Despite a steadily growing skyline of glittering condominiums, some of Toronto's oldest streets sit as testimony to its earlier glory, a graveyard of once-luxury buildings now in disrepair.
With more than 7,000 heritage properties in Toronto already, the city is facing a growing list of buildings with the merit and character to be designated heritage sites but lack the funds to be actively maintained.
"The City of Toronto won't have the resources to individually investigate every single property to see if it's actually properly updated and maintained," Coun. Kristyn Wong-Tam said.
Boarded up and unused
Ever wonder how Toronto's Liberty Village got its name? Now a network of condominiums, the neighbourhood was once home to a men's prison and the street where newly released inmates took their first steps as free men was known as Liberty Street.
But like many of Toronto's earliest buildings, the old Toronto Prison Chapel building, first built in 1873, sits boarded up and unused. And there are many more like it.
Wong-Tam said the city has created incentives for people who own heritage properties to maintain them with tax rebates or other financial compensation.
The city is also exploring new ways of allocating heritage designations and could potentially give the title to entire neighbourhoods rather than individual homes, called heritage conservation districts.
But while most heritage property owners take care of their buildings, it's clear that many do not — even with the threat of being fined.
And the consequences are hard to miss.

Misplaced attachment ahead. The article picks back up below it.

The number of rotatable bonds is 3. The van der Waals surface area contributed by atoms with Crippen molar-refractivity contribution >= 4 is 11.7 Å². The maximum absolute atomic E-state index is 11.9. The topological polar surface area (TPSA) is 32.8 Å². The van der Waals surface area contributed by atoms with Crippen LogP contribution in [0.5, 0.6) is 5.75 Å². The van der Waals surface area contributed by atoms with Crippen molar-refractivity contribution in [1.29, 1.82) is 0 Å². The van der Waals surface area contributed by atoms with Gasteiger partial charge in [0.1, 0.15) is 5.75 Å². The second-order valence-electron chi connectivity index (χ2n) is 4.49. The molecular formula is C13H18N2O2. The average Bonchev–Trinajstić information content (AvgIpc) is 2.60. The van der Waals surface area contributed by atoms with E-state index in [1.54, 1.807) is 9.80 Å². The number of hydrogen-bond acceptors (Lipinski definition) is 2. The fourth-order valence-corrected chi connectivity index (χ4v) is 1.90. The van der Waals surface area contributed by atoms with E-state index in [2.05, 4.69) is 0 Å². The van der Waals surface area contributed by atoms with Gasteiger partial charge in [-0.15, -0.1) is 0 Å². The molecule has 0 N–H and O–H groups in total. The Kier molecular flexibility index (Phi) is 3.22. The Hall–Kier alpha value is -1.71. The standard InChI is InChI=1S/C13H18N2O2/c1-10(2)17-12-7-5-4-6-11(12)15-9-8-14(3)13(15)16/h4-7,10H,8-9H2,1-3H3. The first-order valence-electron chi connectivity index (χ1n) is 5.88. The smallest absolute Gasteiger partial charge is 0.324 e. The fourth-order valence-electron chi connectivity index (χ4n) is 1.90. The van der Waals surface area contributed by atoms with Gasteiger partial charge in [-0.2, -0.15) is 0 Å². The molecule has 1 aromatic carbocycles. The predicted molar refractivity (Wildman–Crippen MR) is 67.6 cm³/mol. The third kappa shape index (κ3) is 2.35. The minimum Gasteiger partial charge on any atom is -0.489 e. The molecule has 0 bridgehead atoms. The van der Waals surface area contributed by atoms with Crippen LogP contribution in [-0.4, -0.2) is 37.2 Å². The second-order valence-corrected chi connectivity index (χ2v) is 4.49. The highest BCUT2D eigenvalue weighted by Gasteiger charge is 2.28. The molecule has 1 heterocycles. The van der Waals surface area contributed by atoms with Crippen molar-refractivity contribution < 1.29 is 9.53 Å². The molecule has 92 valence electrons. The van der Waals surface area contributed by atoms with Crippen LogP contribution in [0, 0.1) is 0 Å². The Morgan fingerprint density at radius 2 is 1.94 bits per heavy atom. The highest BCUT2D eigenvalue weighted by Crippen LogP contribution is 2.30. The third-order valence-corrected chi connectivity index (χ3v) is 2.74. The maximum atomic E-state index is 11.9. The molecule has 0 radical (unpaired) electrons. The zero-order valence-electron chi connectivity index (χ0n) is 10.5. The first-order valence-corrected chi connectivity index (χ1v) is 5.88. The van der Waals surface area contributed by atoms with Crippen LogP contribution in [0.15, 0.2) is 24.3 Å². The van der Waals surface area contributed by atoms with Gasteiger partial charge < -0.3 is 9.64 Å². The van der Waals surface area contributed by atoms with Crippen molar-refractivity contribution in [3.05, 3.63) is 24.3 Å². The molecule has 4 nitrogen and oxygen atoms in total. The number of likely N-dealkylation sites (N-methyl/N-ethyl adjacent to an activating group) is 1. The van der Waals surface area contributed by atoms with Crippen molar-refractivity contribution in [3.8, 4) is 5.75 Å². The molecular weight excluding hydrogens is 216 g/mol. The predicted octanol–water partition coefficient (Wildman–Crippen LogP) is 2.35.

Less than two weeks ago, a massive fire tore through a heritage home on Jarvis Street, a thoroughfare once known as Millionaire's Row.
You'd never know it was once home to one of Toronto's first chief medical officers in the early 1900s.
New life as commercial sites
Another Jarvis Street house built in 1875 and formerly known as "The Grey Lady" almost faced the same fate when an electrical fire broke out there on Thursday.
Fortunately, fire trucks were able to knock down the flames within an hour and the building wasn't damaged.
In that case, the building was being repaired as part of a redevelopment project by HIV/AIDS hospital Casey House that would see the historic home turned into a hospice.
Other historic buildings are being reborn as commercial sites, including one house once owned by the Gooderham family. It's now a restaurant. Another on Bathurst Street is being taken apart and restored to become a Loblaws store and condominiums.
But some aren't happy about the buildings' reincarnations.
"For some of the historical purists of course we say, 'No, every old building in Toronto has to become a museum,'" said Richard Fiennes-Clinton of Muddy York Tours. "Unfortunately that's just not a reality."